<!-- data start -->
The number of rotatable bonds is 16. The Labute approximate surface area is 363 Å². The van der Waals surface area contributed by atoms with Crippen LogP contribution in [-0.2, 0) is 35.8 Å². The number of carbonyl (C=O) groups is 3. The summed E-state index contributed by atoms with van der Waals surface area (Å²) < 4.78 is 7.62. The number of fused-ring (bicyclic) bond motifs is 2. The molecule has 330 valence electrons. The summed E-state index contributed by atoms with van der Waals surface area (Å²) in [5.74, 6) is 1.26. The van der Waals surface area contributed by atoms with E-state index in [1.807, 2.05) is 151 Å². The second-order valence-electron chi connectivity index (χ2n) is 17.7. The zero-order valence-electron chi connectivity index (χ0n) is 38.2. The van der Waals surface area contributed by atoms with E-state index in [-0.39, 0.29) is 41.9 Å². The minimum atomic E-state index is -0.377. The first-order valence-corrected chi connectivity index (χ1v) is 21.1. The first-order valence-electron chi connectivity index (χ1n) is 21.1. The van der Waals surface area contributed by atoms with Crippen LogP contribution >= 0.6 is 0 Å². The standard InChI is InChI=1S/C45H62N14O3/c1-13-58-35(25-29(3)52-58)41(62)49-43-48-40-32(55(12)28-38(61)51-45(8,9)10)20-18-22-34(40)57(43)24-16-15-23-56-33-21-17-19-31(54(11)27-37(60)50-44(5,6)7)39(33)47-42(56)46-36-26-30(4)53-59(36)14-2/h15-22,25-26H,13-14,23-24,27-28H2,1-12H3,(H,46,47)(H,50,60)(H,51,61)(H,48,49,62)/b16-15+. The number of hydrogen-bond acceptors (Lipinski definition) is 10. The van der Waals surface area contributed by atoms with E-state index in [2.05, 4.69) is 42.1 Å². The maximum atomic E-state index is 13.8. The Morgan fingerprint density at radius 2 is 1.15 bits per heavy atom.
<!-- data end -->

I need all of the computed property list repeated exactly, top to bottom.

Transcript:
The number of rotatable bonds is 16. The Labute approximate surface area is 363 Å². The van der Waals surface area contributed by atoms with Crippen LogP contribution in [-0.2, 0) is 35.8 Å². The number of carbonyl (C=O) groups is 3. The summed E-state index contributed by atoms with van der Waals surface area (Å²) < 4.78 is 7.62. The number of fused-ring (bicyclic) bond motifs is 2. The molecule has 330 valence electrons. The summed E-state index contributed by atoms with van der Waals surface area (Å²) in [5.74, 6) is 1.26. The van der Waals surface area contributed by atoms with E-state index in [1.807, 2.05) is 151 Å². The second-order valence-electron chi connectivity index (χ2n) is 17.7. The zero-order valence-electron chi connectivity index (χ0n) is 38.2. The van der Waals surface area contributed by atoms with E-state index in [-0.39, 0.29) is 41.9 Å². The minimum atomic E-state index is -0.377. The first-order valence-corrected chi connectivity index (χ1v) is 21.1. The first-order valence-electron chi connectivity index (χ1n) is 21.1. The van der Waals surface area contributed by atoms with Crippen LogP contribution >= 0.6 is 0 Å². The standard InChI is InChI=1S/C45H62N14O3/c1-13-58-35(25-29(3)52-58)41(62)49-43-48-40-32(55(12)28-38(61)51-45(8,9)10)20-18-22-34(40)57(43)24-16-15-23-56-33-21-17-19-31(54(11)27-37(60)50-44(5,6)7)39(33)47-42(56)46-36-26-30(4)53-59(36)14-2/h15-22,25-26H,13-14,23-24,27-28H2,1-12H3,(H,46,47)(H,50,60)(H,51,61)(H,48,49,62)/b16-15+. The number of hydrogen-bond acceptors (Lipinski definition) is 10. The van der Waals surface area contributed by atoms with E-state index in [2.05, 4.69) is 42.1 Å². The maximum atomic E-state index is 13.8. The Morgan fingerprint density at radius 2 is 1.15 bits per heavy atom.